Friday, May 18, 2012
Dødsengel - Imperator (2012)
Country: Ålesund, Norway
Style: Black Metal
Label: Terratur Possessions
It feels weird for a black metal group to release a double-album but I'm all for originality and unique ideas, so I was definitely interested to see what the duo known as Dødsengel would do with so much material. I think if you've looked into the band you'll know that they are a bit more prolific than your typical group, with four releases coming out in 2010 alone, their first full-length was put out back in 2009 and a sole EP was released last year. Given how much material is on here though, I guess I can forgive them for the one EP from last year though.
When it comes to modern black metal, while there are plenty of bands who preach the word of Satan and are all for the downfall of all things holy and whatnot, there has been a surprising lack of authentic darkness in black metal. Sure, there are hordes of bands playing with lo-fi and raw production, and even no production in some cases, and just as many who are totally fine to rip-off the first Mayhem, Burzum, Darkthrone, and Bathory recordings and not produce anything further than pure worship of those first couple of releases. Then there are those who are totally original and forging their own paths, but I can't really say that they're all that dark and ominous sounding. That's where Dødsengel come into the picture. Unlike dozens of other groups, this duo is one of the very few groups from the last decade, if not a bit longer, that I would say I genuinely believe that they are one-hundred percent into what they're playing, saying, and recording. Not to discount what other bands are doing, as I'm sure most, if not all, of them are passionate about their music, but Dødsengel feel more authentic to me. It doesn't sound like they're just b.s.-ing black metal, talking about Satanism and the occult because it's cool and it's trendy right now, but because they actually believe it.
It's an intense listen, two discs that equal up to around a hundred and fifty minutes is by no means an easy listen. I've easily sat with this record for over a month, listening to it off and on of course, but it's still hard to really digest it fully. When listening to this record, there are plenty of moments where it really isn't even trve, kvlt black metal actually. It's a black metal record(s), make no mistake about that, but it's certainly no super raw and kvlt type of album, the sort that projects like Drowning The Light or Satanic Warmaster have been churning out for the last decade or so. This is a pretty well recorded record, it's not super clean and polished, but if you like you're black metal records fuzzed out and full of non-stop blast-beats, tremolo picked riffs, and vocals that sound like they're being squeezed out of a dying cat, chances are you won't like a whole lot of what's on here. You'll like a handful of tracks, and there will be moments on other tracks you'll be able to get into, but not the entire release. There's way too much on here that's outside the realms of a stereotypical black metal record for fans like that to be able to get into it. Hell, if you're huge into experimental and progressive ideas, you may not even be able to get into this because, even when the duo churn out epic, ten-plus minute tracks, they're still playing black metal. There really weren't a whole lot of moments where I could say, "Oh, that's a doom part, that's a thrash part, that part is more industrial," or stuff like that. Sure, those moments are certainly there, but this is predominantly a black metal record that is just a bit all over the map in terms of ideas.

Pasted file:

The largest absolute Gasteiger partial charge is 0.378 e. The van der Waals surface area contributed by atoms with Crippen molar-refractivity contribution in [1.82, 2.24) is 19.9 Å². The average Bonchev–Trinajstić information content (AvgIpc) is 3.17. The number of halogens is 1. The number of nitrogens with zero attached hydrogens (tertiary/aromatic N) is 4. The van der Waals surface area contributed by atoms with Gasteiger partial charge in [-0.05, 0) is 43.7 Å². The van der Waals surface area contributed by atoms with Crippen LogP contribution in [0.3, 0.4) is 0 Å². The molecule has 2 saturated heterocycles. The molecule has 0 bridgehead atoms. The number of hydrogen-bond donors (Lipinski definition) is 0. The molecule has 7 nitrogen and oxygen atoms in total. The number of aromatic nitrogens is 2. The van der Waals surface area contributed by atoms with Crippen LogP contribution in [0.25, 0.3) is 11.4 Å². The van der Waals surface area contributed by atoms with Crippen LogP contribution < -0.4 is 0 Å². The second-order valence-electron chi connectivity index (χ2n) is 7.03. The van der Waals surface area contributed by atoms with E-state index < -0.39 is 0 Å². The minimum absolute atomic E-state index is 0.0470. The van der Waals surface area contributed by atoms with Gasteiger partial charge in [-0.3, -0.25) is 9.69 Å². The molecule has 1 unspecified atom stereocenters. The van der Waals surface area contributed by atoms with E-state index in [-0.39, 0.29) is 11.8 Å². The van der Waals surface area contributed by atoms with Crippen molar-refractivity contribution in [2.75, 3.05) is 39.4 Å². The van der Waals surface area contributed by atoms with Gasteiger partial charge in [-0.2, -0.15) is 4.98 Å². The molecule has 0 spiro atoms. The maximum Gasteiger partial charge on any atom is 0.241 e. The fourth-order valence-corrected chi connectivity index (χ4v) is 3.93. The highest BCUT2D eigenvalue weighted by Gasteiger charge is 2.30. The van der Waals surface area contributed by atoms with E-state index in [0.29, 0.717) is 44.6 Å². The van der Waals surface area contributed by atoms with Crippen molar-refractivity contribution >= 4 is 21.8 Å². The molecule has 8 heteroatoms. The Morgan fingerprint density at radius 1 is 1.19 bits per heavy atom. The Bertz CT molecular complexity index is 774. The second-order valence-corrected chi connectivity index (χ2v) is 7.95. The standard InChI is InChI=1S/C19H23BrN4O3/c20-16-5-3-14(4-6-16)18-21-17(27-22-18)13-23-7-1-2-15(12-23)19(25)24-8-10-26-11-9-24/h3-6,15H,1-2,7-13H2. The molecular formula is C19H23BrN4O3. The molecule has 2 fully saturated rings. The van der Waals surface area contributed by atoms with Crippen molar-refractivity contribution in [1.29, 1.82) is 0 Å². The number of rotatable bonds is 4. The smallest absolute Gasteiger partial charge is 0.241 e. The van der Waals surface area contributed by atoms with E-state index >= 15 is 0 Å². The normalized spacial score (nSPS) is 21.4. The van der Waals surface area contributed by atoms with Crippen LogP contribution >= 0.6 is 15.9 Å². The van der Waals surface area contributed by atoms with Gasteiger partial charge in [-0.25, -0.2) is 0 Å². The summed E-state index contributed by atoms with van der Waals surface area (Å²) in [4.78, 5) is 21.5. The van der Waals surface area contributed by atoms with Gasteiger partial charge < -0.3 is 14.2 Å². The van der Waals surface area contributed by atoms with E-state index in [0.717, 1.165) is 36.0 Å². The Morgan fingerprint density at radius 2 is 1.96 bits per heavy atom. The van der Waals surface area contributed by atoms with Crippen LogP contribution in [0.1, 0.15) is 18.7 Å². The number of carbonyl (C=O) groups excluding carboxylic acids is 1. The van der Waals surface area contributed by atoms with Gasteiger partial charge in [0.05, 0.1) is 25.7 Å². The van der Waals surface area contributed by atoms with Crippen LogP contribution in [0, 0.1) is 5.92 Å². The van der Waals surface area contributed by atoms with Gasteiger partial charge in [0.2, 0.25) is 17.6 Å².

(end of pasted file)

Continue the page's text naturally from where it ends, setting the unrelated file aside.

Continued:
If anything, one of the most interesting, and probably one of the most polarizing, aspects about this record would have to be the vocals. Yes, you have your typical black metal screams and howls, but you also have clean vocals who appear to be channeling the spirits of Tom Waits and Nick Cave, and maybe even Rob Halford sometimes. The inclusion of female vocals is also a bit odd as well, not so much for their presence on the album as much as how they're used. You won't find a nice cleanly sung chorus on tracks like Apoph-Ra, the vocals are more like ritualistic moaning than anything else, and it certainly sets a mood. It's a really weird style that is a little disorienting to listen to, especially on tracks like Holy Metamorphosis or ΚΕΦΑΛΗΑ: Sabbath of The Goat where the music really isn't even all that metallic, but more atmospheric and industrial in quality and tone. To be perfectly honest, in terms of overall quality on here, I'd say that the entire thing is pretty high. There's nothing on here that I would deem as bad or even mediocre, a lot of it is very good in my opinion, but the problem is, and this is my biggest complaint about the album, that's it's too long. With as much material packed on here as there is, both discs have more than seventy minutes on them, it's hard to really digest it all and shift through the entire thing. I certainly respect the duo for putting out something as ambitious and challenging as this while still making each track unique enough to stand on its own and not have anything beyond length weigh it down, but it's honestly was still a bit too much even for me sometimes.
It's an exhausting listen and one that is none the easier to get through by tracks that usually end up topping seven minutes and feature as weird an array of sounds as this one. It's rough, especially on the first couple of run-throughs, and, not that it really ever gets any easier, it does start to reveal itself more and more. I seriously suggest checking this out, even if you only end up listening to the whole thing once, it's an experience that I don't think should be missed this year.
Overall Score: 8.5
Highlights: Momentum: On The Devil & Death, Hymn to Pan, The Serpent's Head, Upon THE BEAST She Rideth, The Surpreme Ritual